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College of Food, Agricultural, and Environmental Sciences


Ohio Dairy Producers Could Earn More for Milk Under Proposed Price Change

November 27, 2001

COLUMBUS, Ohio - A U.S. Department of Agriculture proposal to adjust the pricing rule for calculating butter and cheese may be beneficial for Ohio dairy producers.

Cameron Thraen, Ohio State University Extension dairy marketing specialist, said that if the new rule takes effect, state producers could earn an average of 55 cents more per hundred weight for their milk. Thraen speculates a final decision won't be made until late winter or early spring of 2002.

"Ohio producers should be in favor of the new pricing rule. They'd be getting more for their milk," said Thraen. "Under the current rule, they are losing 55 cents, so with the new pricing formula, they'd be getting a good deal."

The USDA proposal to modify the Class III pricing formula when translating cheese and butterfat back to protein to determine the milk price is in response to a congressional mandate included in the Consolidated Appropriations Act of 2000 which requires the secretary of agriculture to review the pricing rule.

"The formula tells the producer how much he is going to get," said Thraen. "Under the current pricing rule, the entire butterfat price per pound is deducted, but under the new proposal only 90 percent is deducted which increases the value of protein on a pound for pound basis.

"So for example, under the old formula if we saw an increase in the wholesale market of butter by 10 cents, with all other prices fixed, the Class III price would go down by 4 cents. With this new rule that same 10 cent increase actually increases the Class III price by 4 cents. An 8 cent swing in the protein price per pound is a pretty big change," he said.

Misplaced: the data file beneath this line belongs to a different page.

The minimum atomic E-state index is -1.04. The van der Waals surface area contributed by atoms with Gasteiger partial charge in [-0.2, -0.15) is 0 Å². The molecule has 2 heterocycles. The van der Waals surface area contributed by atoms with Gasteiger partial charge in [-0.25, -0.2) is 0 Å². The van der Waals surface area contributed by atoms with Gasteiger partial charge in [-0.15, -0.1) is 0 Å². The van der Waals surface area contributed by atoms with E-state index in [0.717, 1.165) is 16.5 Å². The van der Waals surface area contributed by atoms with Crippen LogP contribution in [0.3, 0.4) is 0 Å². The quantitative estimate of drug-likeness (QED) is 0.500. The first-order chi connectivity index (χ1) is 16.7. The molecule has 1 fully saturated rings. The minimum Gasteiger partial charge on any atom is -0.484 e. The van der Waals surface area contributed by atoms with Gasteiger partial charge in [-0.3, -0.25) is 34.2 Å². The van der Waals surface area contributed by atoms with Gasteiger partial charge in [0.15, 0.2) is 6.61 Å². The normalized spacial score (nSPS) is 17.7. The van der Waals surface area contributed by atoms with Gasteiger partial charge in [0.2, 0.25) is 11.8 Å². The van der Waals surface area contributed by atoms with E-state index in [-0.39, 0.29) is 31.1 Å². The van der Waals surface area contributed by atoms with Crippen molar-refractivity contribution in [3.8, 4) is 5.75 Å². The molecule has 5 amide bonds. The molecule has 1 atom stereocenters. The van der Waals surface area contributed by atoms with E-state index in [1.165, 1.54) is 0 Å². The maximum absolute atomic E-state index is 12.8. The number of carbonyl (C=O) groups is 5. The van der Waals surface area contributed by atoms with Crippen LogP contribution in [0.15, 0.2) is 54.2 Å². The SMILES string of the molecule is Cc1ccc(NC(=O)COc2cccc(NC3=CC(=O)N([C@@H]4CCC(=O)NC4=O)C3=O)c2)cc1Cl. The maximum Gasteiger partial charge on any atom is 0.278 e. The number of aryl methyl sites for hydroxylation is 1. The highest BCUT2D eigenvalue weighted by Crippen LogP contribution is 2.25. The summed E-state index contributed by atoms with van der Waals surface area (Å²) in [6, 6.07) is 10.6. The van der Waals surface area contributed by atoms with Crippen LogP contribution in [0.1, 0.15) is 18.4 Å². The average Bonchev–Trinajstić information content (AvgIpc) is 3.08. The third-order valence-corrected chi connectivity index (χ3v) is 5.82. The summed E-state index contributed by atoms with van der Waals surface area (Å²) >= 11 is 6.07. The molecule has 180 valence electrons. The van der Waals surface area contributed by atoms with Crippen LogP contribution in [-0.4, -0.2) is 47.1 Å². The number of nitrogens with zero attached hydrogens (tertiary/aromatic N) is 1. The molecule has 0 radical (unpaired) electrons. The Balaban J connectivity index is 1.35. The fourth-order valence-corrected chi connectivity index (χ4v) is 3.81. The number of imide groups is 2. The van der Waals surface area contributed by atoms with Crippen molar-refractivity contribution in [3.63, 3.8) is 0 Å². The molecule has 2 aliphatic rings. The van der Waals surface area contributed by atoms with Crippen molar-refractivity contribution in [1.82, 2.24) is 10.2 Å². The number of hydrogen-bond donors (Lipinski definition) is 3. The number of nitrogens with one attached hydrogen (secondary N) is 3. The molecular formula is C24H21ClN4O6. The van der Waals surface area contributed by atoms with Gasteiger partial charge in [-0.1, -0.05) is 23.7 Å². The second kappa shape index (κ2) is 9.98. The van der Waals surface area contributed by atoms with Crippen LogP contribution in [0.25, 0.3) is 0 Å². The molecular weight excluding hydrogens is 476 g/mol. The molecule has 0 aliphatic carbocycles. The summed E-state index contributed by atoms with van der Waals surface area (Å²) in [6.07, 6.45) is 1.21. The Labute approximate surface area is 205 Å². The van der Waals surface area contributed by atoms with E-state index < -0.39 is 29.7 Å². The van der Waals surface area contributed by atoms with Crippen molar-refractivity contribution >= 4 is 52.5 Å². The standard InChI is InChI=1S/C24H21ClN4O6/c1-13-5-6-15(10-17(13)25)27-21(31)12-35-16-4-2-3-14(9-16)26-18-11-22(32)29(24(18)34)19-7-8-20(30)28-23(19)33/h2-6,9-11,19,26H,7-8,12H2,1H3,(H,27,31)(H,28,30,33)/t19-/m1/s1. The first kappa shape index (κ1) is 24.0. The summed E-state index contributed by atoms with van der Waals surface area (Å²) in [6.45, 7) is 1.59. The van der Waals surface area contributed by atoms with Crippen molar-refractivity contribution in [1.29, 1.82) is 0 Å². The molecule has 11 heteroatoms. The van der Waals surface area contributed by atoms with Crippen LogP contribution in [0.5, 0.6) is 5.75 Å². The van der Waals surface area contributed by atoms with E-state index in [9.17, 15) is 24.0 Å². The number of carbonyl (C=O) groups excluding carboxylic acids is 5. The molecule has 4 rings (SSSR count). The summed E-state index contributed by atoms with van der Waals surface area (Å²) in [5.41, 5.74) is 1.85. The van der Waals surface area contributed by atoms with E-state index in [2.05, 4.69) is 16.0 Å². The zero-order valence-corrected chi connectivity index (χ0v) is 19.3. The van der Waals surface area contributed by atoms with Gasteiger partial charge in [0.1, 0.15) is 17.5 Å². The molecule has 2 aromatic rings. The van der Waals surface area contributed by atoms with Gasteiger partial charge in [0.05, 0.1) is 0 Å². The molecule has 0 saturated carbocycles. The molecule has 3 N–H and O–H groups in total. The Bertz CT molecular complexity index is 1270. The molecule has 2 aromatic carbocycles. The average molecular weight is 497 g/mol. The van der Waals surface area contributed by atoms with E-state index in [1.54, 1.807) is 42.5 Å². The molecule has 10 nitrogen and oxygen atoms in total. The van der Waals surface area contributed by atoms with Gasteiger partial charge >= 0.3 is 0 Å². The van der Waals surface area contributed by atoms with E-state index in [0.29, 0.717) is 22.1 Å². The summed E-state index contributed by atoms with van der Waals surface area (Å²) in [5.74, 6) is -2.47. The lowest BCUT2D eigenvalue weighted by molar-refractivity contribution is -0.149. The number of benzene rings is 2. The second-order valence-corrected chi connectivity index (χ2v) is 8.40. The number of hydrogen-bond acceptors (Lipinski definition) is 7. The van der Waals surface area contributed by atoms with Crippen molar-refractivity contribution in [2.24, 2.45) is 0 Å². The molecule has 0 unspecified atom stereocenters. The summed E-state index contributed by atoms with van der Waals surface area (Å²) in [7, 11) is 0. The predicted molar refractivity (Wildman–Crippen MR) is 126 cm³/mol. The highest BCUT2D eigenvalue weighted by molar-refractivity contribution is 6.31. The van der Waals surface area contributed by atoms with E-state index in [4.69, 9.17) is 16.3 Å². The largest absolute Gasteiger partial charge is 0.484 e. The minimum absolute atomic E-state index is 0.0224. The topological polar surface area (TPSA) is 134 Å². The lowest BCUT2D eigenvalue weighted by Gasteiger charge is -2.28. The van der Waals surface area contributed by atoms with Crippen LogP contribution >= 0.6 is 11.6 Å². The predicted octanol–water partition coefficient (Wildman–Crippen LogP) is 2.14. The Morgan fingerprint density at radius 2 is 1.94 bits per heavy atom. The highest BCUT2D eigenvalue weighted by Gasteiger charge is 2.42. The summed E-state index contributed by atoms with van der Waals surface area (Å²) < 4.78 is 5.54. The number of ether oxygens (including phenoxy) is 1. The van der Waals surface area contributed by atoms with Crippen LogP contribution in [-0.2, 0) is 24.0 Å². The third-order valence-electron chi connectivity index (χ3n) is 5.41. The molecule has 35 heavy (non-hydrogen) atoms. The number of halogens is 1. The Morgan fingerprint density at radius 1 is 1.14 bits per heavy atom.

Thraen stated that the proposed change is an attempt to balance the pricing system among dairy producers nationwide, but believes that the new pricing rule would have a big impact on dairy producers in the far West who sell their milk to cheese manufacturers.

"Idaho, for example, has the fastest growing dairy production in the country that produces milk primarily for the cheese market," said Thraen. "Under the new rule, if dairy producers earn a higher price, then cheese manufacturers have to pay a higher price. Increasing the average Class III price by 55 cents means cheese must bring an additional 5.5 cents on average per pound. While this turns out to be a positive impact for producers, it's the customers who will lose because they'll have to pay more for dairy products."

Under the new rule, states like Idaho would also be at a competitive disadvantage with cheese manufacturers in California who do not use the pricing formula. California is the second largest cheese manufacturer in the country behind Wisconsin.

Candace Pollock
Cameron Thraen